Sermon on Matthew | Lessons from a Fall | Matthew 26:69-75

Falling Man

Lessons from a Fall (Matthew 26:69-75)

Many good-intentioned individuals serve the Lord faithfully and then leave him. Thankfully, many of them return to the Lord.

What a blessing it is to serve a God who forgives us when we sin! Acts 8:22. 1 John 2:1.

Although God stands ready to forgive us when we fall, we need to strive to keep from falling. Romans 6:15. 1 Corinthians 15:34.

Tonight, we want to study the case of Peter’s fall and restoration and see what we can learn (Matt 26:69-75).

We Learn the Danger of Too Much Self-Confidence

Peter told Jesus that he would never be made to stumble, although the other disciples would stumble (Matt 26:31-35). Peter really thought that he was safe from that sin; he really believed that he would never deny the Lord. Certainly that’s one reason he did deny Jesus—he was overconfident.

We need to be careful about being over-confident. Proverbs 16:18. 1 Corinthians 10:12. If we think that we will never commit a certain sin, we will run into serious trouble. We will run into serious trouble, because we’ll let down our guard and then Satan can easily tempt us.

We Learn that Sin is Progressive

Notice how Peter got deeper and deeper into sin—he was overconfident, he followed from a distance, he sat by the fire of enemies, he denied the Lord, he cursed and swore!

We need to realize that sin is indeed progressive. James 1:15. 2 Timothy 3:13. This truth is often seen in drug abuse—one begins experimenting with drugs such as marijuana, but when that quits fulfilling his desires, he turns to heroin, cocaine, and similar drugs. Once one begins on a path of sin, it’s difficult for his sins not to grow worse and worse.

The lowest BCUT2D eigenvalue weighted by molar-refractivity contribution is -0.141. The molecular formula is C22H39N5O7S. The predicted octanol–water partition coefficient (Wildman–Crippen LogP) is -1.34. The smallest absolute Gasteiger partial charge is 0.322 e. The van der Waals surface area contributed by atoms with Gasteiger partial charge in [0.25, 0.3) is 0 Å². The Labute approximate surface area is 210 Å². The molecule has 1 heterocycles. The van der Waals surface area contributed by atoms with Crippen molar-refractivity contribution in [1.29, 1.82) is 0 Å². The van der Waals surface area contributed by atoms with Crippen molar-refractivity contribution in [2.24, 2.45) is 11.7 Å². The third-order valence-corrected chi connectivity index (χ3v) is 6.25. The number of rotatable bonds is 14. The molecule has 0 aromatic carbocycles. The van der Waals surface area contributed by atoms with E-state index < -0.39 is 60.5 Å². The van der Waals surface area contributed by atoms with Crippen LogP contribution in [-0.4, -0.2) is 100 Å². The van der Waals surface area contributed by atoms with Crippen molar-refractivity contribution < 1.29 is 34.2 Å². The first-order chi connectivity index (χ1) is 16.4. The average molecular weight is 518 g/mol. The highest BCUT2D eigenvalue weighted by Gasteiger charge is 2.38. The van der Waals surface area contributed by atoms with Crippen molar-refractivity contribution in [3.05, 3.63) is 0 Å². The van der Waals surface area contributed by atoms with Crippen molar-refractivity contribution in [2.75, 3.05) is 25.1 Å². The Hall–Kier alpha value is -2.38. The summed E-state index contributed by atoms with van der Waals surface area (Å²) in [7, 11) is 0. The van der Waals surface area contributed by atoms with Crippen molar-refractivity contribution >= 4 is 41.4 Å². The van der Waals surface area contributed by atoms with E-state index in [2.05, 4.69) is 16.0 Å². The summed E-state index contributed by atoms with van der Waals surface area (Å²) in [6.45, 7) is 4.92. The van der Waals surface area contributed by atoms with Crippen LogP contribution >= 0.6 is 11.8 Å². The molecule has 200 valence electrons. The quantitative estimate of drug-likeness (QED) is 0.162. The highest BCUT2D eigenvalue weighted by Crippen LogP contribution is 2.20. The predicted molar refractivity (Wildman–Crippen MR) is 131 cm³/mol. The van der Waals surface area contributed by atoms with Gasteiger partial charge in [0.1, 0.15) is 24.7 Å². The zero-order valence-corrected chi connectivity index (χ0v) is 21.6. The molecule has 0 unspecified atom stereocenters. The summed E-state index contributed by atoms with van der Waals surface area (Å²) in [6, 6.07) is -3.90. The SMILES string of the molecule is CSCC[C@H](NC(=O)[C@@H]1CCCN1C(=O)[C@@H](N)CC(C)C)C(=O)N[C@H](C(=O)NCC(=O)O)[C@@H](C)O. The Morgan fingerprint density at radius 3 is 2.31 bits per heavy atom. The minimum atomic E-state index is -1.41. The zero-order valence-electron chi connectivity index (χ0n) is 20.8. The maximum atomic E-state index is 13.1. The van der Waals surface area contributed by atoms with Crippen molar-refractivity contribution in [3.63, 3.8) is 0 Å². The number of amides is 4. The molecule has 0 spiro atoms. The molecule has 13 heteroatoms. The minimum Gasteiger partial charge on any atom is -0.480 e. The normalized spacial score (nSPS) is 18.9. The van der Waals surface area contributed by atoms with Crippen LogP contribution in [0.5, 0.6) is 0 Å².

We Learn that Bad Company Brings Many Temptations

Had Peter gone on to the trial or stayed with the other apostles, he might not have denied the Lord. He surrounded himself with bad company; he was warming himself at a fire when many unbelieving Jews were warming themselves. They corrupted Peter, and he denied that he knew the Lord.

We need to be careful about the company we keep. Deuteronomy 7:4. 1 Corinthians 15:33.

We see this truth in many ways. Young people who get in with the wrong crowd often get into trouble at school, at home, and in the community. Christians who marry an unbeliever often fall away because of the influence of an unbelieving spouse.

We Learn that Letting People Know Where We Stand Lessens the Temptation

Had Peter told those with whom he was standing what he believed, where he stood, he would not have run into trouble. But, Peter was not willing to stand on conviction. Peter ran into trouble another time for not standing on conviction: Galatians 2:11-13.

We need to stand on our convictions. 1 Corinthians 15:58. Philippians 4:1.

Are you standing fast for your convictions?

We Learn that the Consequences of Prayerlessness are Horrible

Matthew 26:41. But, the disciples slept while Jesus prayed (Matt 26:36-46). Had Peter stayed awake and prayed as Jesus had asked him, he likely would not have fallen into this temptation.

When we do not pray, we see disastrous results as well. Psalm 53:4. James 4:2. Prayerlessness is so very dangerous—if we do not pray: we are not able to tap into God’s infinite power, we are not able to depend upon God, and we will not receive help from God.

We Learn that the Influences of Fear are Disastrous

Had Peter not been so fearful, surely he would have admitted to knowing Jesus—he seems to be afraid that he might be thrown into prison and executed; he was trying to save himself.

Fear is disastrous. Proverbs 29:25. 1 Peter 3:14. Revelation 21:8.

Fear will keep us from doing what we know is right—we’re afraid of what others would think, so we’re not baptized; we afraid of hurting someone’s feelings, so we don’t share the gospel, we’re afraid our accountant will think we’re crazy, so we don’t give as generously as we should.


Even though Peter denied the Lord, he was able to do great things: he preached the first gospel sermon, preached the first sermon to the Gentiles, and he wrote two New Testament books. If you have fallen away, you can do great things if you come back to Jesus. Do you need to come to him tonight?

This sermon was originally preached by Dr. Justin Imel, Sr., at the Owingsville church of Christ in Owingsville, Kentucky.

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